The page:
HomePick of the DayPick of the Day: 2004 Cadillac XLR

Pick of the Day: 2004 Cadillac XLR

What happens when Cadillac tries to make its own Corvette?


In 1999, Cadillac unveiled its Evoq concept car to raving reviews. Unlike so many concept cars that have come and gone – and mostly forgotten but for the pages of publications like ours – Cadillac actually decided to build and market the car.

The Pick of the Day is a 2004 Cadillac XLR advertised by a dealer in Wichita Falls, Texas, on ClassicCars.com.


The overwhelming positivity for the design of the two-seat roadster Evoq concept, and the public’s appetite for sporty roadsters, convinced Cadillac to throw its hat in the ring with a luxurious and powerful car that would be compared to the Corvette. As a matter of fact, the car would be built on the same assembly line in Bowling Green, Kentucky.

The XLR was produced from 2003-2009 for a total of 15,460, although new-car sales continued into 2011 for 2009-titled cars as sales projections were never met, which makes this car relatively rare. By comparison (and perhaps a stretch), the same could be said for Plymouth Superbirds, which failed to meet projections – only to become seven-figure, cherished collectibles.


The Corvette and the XLR would both have the all-new hydro-formed perimeter frame and composite bodywork construction. The similarities are clear, but these certainly are very different cars. This Xenon Blue on black interior looks and feels like a Cadillac. The bold, rigid lines were as recognizable on the XLR as on the CTS Sedan, whereas the Corvette of the day had much more rounded edges.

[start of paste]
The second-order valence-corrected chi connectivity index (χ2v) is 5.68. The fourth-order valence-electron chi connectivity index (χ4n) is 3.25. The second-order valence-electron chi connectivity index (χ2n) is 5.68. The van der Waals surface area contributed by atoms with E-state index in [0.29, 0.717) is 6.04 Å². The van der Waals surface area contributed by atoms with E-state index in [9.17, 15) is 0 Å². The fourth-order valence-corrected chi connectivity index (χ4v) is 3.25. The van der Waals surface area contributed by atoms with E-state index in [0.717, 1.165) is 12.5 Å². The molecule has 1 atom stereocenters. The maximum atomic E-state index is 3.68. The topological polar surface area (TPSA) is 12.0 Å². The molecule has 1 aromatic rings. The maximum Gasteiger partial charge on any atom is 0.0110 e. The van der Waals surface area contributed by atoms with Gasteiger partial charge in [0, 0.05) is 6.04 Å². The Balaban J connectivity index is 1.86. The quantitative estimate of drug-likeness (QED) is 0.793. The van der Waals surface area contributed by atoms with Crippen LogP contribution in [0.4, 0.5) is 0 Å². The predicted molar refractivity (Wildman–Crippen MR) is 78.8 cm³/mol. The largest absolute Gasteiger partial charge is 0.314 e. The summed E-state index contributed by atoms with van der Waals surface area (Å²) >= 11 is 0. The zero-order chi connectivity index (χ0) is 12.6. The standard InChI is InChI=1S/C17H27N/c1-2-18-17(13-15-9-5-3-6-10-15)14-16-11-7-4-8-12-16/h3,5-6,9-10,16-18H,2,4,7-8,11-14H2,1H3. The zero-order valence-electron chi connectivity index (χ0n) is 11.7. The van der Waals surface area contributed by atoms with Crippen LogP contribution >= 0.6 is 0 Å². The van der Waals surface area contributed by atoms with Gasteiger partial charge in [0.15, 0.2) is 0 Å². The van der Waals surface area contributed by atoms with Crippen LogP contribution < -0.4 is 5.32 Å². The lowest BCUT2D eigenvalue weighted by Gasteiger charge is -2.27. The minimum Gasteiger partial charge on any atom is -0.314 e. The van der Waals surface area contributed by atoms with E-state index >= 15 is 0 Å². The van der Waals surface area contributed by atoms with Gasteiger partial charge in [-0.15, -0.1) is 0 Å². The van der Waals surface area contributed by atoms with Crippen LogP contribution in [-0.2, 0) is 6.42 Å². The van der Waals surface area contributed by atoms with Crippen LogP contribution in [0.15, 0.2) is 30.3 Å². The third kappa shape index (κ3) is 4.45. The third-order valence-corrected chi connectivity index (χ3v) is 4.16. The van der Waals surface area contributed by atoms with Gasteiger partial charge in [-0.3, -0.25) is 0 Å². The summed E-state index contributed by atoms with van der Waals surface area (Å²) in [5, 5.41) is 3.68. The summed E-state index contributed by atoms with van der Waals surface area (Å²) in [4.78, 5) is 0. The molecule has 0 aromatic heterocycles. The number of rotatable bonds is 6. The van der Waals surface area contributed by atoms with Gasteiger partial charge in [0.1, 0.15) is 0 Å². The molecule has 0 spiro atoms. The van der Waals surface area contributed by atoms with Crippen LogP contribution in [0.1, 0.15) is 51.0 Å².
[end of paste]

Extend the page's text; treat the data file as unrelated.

The XLR was the first two-door convertible Cadillac produced since the Allante, a future classic in its own right. Like its predecessor, the XLR would be powered by a 4.6-liter NorthStar V8 making 320 horsepower and featured a retractable hard-top and heads-up display. The comfortable interior sported Bulgari-designed analog instruments, engulfing the occupants in luxury and style.


Other pioneering features for Cadillac were adaptive suspension, radar-adaptive cruise control and a touchscreen radio/navigation head unit. The 50/50 front-to-rear weight distribution gave the XLR superior handing, which made it fun to drive.

The dealer says there are 109,441 miles on the odometer and is asking $14,900 – a far cry from the nearly $80,000 price tag when new.

To view this listing on ClassicCars.com, see Pick of the Day.

Tom Stahler
Tom Stahler
Tom Stahler is the Managing Editor of the ClassicCars.com Journal. Tom has a lifelong love of cars and motor racing – beginning with the 1968 USRRC race at Road America, in a stroller, at eight months of age. His words, photos and broadcasts can can be found on a myriad of media. He has won the Motor Press Guild’s Dean Batchelor Award and a Gold Medal in the International Automotive Media Awards.


  1. I rode in a Corvette/XLR road rally a few years ago in the NC Mountains. Corvettes and Cadillacs from all over the SE and Midwest converged in the Asheville area for a long weekend. Drivers swapped cars and we hit most of the curves on some lesser know parkways and roadways. A few times we were sideways. Became good friends with a couple from FL and tossed them the keys to my ZR1 with 315 F1 Eagles on the rear. I hammered down on their ’06 XLR. What great time and an awesome handling Caddy!